Champagne Shopping Binge

"The champagne shopping binge/ is over/ The check is about to arrive/ and nobody knows how much it will be/ I know I don't give a shit not now" -From "FROM A DISCARDED IMAGE" by Franz Wright

Friday, February 10, 2006

Way better than a vacuum...

The best part about birthdays is the parties (see below). The second best part is the presents. (The worst part is the realization that I am getting ever closer to thirty and yet marriage, kids, house ownership and all other signs of true adulthood are just as far away as ever, but that’s another story for another day.)

This year, my fantastic roomies managed to outdo themselves in the gift department. Along with a fab black shrug from Banana (which I love but am still trying to figure out how to wear), they got me the cutest pastel pink apron from Williams Sonoma, with matching pink spatulas. And a subscription to Bon Appetit! Hooray! I’ll admit that the Rachael Ray 365 cookbook has sat on the bookshelf, unopened, since Christmas, but I was determined to actually use the magazine.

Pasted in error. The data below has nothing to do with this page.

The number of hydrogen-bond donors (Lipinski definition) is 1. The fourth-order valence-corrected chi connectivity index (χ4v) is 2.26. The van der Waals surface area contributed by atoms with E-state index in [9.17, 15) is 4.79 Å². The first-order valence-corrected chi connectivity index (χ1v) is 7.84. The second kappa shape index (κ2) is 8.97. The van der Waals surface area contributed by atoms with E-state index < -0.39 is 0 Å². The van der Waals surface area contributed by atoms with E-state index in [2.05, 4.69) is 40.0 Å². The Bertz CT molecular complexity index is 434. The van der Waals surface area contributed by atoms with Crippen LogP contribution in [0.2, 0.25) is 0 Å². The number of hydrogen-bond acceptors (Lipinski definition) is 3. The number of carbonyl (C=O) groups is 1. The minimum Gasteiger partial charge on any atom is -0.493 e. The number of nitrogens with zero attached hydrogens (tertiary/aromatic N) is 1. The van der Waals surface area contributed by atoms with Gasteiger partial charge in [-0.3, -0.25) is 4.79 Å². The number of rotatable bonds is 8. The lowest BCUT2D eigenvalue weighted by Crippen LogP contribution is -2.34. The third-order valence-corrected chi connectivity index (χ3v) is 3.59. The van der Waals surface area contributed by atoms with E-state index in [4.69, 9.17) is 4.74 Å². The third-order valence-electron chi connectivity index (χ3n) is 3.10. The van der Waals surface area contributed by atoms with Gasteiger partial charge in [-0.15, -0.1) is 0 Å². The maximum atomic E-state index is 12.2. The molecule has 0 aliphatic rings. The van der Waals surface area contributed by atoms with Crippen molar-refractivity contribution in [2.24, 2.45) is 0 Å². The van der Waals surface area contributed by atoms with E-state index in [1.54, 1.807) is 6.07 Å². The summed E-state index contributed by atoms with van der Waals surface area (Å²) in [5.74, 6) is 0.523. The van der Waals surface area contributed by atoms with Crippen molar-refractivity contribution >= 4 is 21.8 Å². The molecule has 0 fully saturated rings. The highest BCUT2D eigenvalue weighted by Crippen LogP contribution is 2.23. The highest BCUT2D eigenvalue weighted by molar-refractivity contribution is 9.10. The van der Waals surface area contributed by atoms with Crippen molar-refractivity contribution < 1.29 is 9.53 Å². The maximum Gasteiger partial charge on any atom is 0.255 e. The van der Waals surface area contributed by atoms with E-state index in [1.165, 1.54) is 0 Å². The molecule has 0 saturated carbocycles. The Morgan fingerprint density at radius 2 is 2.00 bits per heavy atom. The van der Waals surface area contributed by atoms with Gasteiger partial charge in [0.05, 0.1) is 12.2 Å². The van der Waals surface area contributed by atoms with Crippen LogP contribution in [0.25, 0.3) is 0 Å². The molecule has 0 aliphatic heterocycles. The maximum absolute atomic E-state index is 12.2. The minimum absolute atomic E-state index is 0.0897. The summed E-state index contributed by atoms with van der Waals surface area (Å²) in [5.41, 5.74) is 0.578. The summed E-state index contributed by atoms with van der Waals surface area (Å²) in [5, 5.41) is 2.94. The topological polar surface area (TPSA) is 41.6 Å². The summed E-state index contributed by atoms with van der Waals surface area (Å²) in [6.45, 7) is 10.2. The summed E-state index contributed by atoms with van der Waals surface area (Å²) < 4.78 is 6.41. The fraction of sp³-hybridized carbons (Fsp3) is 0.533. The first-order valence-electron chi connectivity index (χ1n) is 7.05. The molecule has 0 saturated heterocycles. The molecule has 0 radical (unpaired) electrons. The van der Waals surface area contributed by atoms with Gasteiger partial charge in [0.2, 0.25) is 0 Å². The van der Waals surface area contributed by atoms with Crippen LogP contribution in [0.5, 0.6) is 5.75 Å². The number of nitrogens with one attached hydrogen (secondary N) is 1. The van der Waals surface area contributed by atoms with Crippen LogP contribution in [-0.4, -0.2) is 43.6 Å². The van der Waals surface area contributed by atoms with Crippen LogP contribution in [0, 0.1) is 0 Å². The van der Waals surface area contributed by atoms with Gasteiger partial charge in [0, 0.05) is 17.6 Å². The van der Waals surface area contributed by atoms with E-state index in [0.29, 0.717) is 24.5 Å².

And so I have. I started with the white bean and sausage soup featured on the cover, because I figured soup was appropriate for the cold winter weather, and because I wanted the bragging rights of actually cooking something that was on the cover of a magazine. Of course, this winter (until now) has been tropical, but I didn’t let details like that stop me…

I substituted chicken sausage for regular (had some left over from the birthday shindig that I wanted to use up) but otherwise stuck pretty much to the recipe for once. And, miracle of miracles, my soup ended up looking and tasting like soup. It was a long process (have to soak the beans, cook the veggies, simmer the soup, blend, re-heat, etc.) but terrifically easy. Served with a salad and some warm rye bread, it made the perfect Monday night 24-watching dinner. Creamy and delicious, and so healthy too!

A few thoughts for next time:

The recipe originally called for spicy sausage, I think with the substitution of chicken it was a little bland. We added a few drops of tobasco and it was perfect. Need to find a way to make it a little spicier next time.